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Don’t destroy those documents!

By Heather Brown
November 21, 2014

My coach often told us, “The best offense is a good defense!” It seems kind of strange to think that this saying can be carried to adult residential care communities; however, it is one of the most important things an adult residential care can do to stay out of a court room. The following claim could have had a completely different result had documentation been preserved regarding the resident. A Dementia plaintiff had cardiac catheterization, and was re-admitted to the facility on November 12, 2004. The resident was found unresponsive on Nov 22, 2004, and he died the next day, due to a cerebral hemorrhage, due to a Coumadin overdose. The facility had no authority to render medical treatment or services, outside the very limited area of complying with the timing and administration of medications per doctor’s orders. There is no indication that the insured administered the wrong dosage. The critical factual issue for the facility is the determination of where the Nurse (employed by co-defendant) obtained her information about the Coumadin dosage and did she have a right to rely on that source. Overriding that issue is the co-defendant Dr. X’s failure to meet the standard of care when he prescribed Coumadin on Nov 16, 2004. The facility’s exposure is derived from the failure of the staff to communicate the proper dosage information. The insured says that they did not know about the Coumadin until Nov 16, 2004. The Nurse testified that the facility personnel told her that the resident was on 5 mgs daily. This confusion could lead a jury to believe that the Doctor’s confusion about the Coumadin dosage came from the Nurse, who got it from the Facility. Originally the claim appeared moderate with expenses to be around $27,000, and indemnity estimated at $50,000. Litigation involving multiple defendants is always protracted and very expensive. However, on October 27th, 2009, the claim took a turn for the worse…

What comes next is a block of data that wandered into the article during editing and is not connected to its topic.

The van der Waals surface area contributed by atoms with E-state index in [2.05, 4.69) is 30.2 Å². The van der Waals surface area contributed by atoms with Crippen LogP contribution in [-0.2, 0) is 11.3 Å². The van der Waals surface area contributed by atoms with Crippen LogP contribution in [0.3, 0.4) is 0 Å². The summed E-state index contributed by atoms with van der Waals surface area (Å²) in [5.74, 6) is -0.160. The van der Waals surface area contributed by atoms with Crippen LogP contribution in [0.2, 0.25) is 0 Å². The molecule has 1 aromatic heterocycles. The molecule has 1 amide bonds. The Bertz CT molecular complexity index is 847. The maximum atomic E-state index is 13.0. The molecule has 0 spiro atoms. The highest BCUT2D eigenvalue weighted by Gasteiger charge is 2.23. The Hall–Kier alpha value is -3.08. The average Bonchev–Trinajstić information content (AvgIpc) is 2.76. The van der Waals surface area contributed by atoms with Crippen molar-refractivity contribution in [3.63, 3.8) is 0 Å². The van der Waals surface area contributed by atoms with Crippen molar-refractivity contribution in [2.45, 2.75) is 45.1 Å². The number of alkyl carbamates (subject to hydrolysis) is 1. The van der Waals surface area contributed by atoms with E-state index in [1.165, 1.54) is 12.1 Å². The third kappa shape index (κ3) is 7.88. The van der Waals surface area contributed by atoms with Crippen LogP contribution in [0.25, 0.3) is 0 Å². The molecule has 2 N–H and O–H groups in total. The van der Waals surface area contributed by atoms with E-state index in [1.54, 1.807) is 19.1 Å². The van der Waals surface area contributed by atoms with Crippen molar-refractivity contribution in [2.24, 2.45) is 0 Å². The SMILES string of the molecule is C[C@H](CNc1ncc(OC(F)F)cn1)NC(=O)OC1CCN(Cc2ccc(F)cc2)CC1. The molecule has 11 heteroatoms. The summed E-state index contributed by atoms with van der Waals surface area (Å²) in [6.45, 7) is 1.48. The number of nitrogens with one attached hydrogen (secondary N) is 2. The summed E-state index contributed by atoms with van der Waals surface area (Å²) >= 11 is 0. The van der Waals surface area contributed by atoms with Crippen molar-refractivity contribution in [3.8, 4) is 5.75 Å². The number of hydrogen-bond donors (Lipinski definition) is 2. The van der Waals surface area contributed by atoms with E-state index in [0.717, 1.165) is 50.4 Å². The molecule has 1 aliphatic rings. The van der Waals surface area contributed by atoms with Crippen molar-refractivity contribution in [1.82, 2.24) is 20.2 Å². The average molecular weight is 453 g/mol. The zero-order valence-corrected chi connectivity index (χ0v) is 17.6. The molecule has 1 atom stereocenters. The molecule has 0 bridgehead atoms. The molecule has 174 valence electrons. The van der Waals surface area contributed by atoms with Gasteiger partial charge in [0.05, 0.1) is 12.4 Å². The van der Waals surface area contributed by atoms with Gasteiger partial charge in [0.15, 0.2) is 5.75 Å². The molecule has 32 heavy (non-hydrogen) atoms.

Here’s a big lesson for the week:  Don’t destroy your documentation.  It is the only thing that can defend if a lawsuit is ever filed.  Good documentation will help keep the facts straight.  I’ll see you next week with the ending to this story and more tips on better documentation.

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